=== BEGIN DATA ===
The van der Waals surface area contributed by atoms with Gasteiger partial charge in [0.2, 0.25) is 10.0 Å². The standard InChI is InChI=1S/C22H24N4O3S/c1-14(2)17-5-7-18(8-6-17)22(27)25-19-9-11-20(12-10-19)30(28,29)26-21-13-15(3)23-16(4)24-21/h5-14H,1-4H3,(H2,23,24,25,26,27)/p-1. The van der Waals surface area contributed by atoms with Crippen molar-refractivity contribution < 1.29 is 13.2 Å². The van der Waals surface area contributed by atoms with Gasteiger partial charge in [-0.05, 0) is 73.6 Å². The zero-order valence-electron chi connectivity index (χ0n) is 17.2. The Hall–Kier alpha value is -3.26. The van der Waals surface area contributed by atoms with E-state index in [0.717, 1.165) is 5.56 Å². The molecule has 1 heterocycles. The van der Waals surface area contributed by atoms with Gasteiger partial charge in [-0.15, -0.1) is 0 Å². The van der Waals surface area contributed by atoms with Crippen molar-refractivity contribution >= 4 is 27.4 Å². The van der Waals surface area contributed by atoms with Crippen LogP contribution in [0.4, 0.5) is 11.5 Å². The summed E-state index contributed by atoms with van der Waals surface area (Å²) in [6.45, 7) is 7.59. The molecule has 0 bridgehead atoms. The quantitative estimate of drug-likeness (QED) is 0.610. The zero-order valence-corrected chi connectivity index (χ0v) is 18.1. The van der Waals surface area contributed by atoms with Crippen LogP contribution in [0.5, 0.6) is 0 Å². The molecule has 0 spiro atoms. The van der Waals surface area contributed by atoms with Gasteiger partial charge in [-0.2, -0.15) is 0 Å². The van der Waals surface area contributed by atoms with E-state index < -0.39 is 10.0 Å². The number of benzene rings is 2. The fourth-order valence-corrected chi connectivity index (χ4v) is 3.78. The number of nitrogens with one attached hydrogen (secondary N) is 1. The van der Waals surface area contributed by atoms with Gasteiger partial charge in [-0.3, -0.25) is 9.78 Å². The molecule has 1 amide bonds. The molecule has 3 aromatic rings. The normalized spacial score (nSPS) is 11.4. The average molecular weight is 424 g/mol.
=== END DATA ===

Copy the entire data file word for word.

The van der Waals surface area contributed by atoms with Gasteiger partial charge in [0.2, 0.25) is 10.0 Å². The standard InChI is InChI=1S/C22H24N4O3S/c1-14(2)17-5-7-18(8-6-17)22(27)25-19-9-11-20(12-10-19)30(28,29)26-21-13-15(3)23-16(4)24-21/h5-14H,1-4H3,(H2,23,24,25,26,27)/p-1. The van der Waals surface area contributed by atoms with Crippen molar-refractivity contribution < 1.29 is 13.2 Å². The van der Waals surface area contributed by atoms with Gasteiger partial charge in [-0.05, 0) is 73.6 Å². The zero-order valence-electron chi connectivity index (χ0n) is 17.2. The Hall–Kier alpha value is -3.26. The van der Waals surface area contributed by atoms with E-state index in [0.717, 1.165) is 5.56 Å². The molecule has 1 heterocycles. The van der Waals surface area contributed by atoms with Gasteiger partial charge in [-0.15, -0.1) is 0 Å². The van der Waals surface area contributed by atoms with Crippen molar-refractivity contribution >= 4 is 27.4 Å². The van der Waals surface area contributed by atoms with Crippen LogP contribution in [0.4, 0.5) is 11.5 Å². The summed E-state index contributed by atoms with van der Waals surface area (Å²) in [6.45, 7) is 7.59. The molecule has 0 bridgehead atoms. The quantitative estimate of drug-likeness (QED) is 0.610. The zero-order valence-corrected chi connectivity index (χ0v) is 18.1. The van der Waals surface area contributed by atoms with Crippen LogP contribution in [0.5, 0.6) is 0 Å². The molecule has 0 spiro atoms. The van der Waals surface area contributed by atoms with Gasteiger partial charge in [-0.2, -0.15) is 0 Å². The van der Waals surface area contributed by atoms with E-state index < -0.39 is 10.0 Å². The number of benzene rings is 2. The fourth-order valence-corrected chi connectivity index (χ4v) is 3.78. The number of nitrogens with one attached hydrogen (secondary N) is 1. The van der Waals surface area contributed by atoms with Gasteiger partial charge in [-0.3, -0.25) is 9.78 Å². The molecule has 1 amide bonds. The molecule has 3 aromatic rings. The normalized spacial score (nSPS) is 11.4. The average molecular weight is 424 g/mol.